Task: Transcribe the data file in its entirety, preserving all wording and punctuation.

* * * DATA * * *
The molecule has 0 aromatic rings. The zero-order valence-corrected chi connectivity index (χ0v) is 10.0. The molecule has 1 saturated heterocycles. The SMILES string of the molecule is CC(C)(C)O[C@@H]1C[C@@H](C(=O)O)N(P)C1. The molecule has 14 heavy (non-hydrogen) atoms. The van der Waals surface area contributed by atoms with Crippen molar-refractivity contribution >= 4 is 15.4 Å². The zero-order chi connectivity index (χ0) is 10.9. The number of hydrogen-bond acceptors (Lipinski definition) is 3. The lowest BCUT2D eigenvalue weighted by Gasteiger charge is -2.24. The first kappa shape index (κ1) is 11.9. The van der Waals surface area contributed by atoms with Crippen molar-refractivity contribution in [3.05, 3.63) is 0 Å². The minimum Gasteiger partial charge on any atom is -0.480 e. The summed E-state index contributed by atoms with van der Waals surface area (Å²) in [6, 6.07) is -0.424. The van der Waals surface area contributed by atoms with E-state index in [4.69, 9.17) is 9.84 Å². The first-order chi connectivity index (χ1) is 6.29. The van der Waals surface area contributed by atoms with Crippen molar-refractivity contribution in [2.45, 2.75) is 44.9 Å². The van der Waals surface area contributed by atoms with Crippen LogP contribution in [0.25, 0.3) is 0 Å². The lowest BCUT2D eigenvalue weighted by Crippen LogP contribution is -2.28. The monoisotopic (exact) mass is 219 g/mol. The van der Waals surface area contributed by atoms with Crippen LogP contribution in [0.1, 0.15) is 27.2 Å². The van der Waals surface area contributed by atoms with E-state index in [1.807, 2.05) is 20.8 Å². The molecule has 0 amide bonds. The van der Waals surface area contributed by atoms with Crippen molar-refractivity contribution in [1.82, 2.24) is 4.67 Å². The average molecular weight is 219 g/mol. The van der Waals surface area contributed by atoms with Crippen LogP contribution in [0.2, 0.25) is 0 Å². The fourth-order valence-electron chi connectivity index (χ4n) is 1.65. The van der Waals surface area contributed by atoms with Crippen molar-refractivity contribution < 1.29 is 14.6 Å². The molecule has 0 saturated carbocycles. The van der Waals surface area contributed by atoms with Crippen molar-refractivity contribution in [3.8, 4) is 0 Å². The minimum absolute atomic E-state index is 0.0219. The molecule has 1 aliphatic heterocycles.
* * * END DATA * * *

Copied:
The molecule has 0 aromatic rings. The zero-order valence-corrected chi connectivity index (χ0v) is 10.0. The molecule has 1 saturated heterocycles. The SMILES string of the molecule is CC(C)(C)O[C@@H]1C[C@@H](C(=O)O)N(P)C1. The molecule has 14 heavy (non-hydrogen) atoms. The van der Waals surface area contributed by atoms with Crippen molar-refractivity contribution >= 4 is 15.4 Å². The zero-order chi connectivity index (χ0) is 10.9. The number of hydrogen-bond acceptors (Lipinski definition) is 3. The lowest BCUT2D eigenvalue weighted by Gasteiger charge is -2.24. The first kappa shape index (κ1) is 11.9. The van der Waals surface area contributed by atoms with Crippen molar-refractivity contribution in [3.05, 3.63) is 0 Å². The minimum Gasteiger partial charge on any atom is -0.480 e. The summed E-state index contributed by atoms with van der Waals surface area (Å²) in [6, 6.07) is -0.424. The van der Waals surface area contributed by atoms with E-state index in [4.69, 9.17) is 9.84 Å². The first-order chi connectivity index (χ1) is 6.29. The van der Waals surface area contributed by atoms with Crippen molar-refractivity contribution in [2.45, 2.75) is 44.9 Å². The van der Waals surface area contributed by atoms with Crippen LogP contribution in [0.25, 0.3) is 0 Å². The lowest BCUT2D eigenvalue weighted by Crippen LogP contribution is -2.28. The monoisotopic (exact) mass is 219 g/mol. The van der Waals surface area contributed by atoms with Crippen LogP contribution in [0.1, 0.15) is 27.2 Å². The van der Waals surface area contributed by atoms with E-state index in [1.807, 2.05) is 20.8 Å². The molecule has 0 amide bonds. The van der Waals surface area contributed by atoms with Crippen molar-refractivity contribution in [1.82, 2.24) is 4.67 Å². The average molecular weight is 219 g/mol. The van der Waals surface area contributed by atoms with Crippen LogP contribution in [0.2, 0.25) is 0 Å². The fourth-order valence-electron chi connectivity index (χ4n) is 1.65. The van der Waals surface area contributed by atoms with Crippen molar-refractivity contribution < 1.29 is 14.6 Å². The molecule has 0 saturated carbocycles. The van der Waals surface area contributed by atoms with Crippen molar-refractivity contribution in [3.8, 4) is 0 Å². The minimum absolute atomic E-state index is 0.0219. The molecule has 1 aliphatic heterocycles.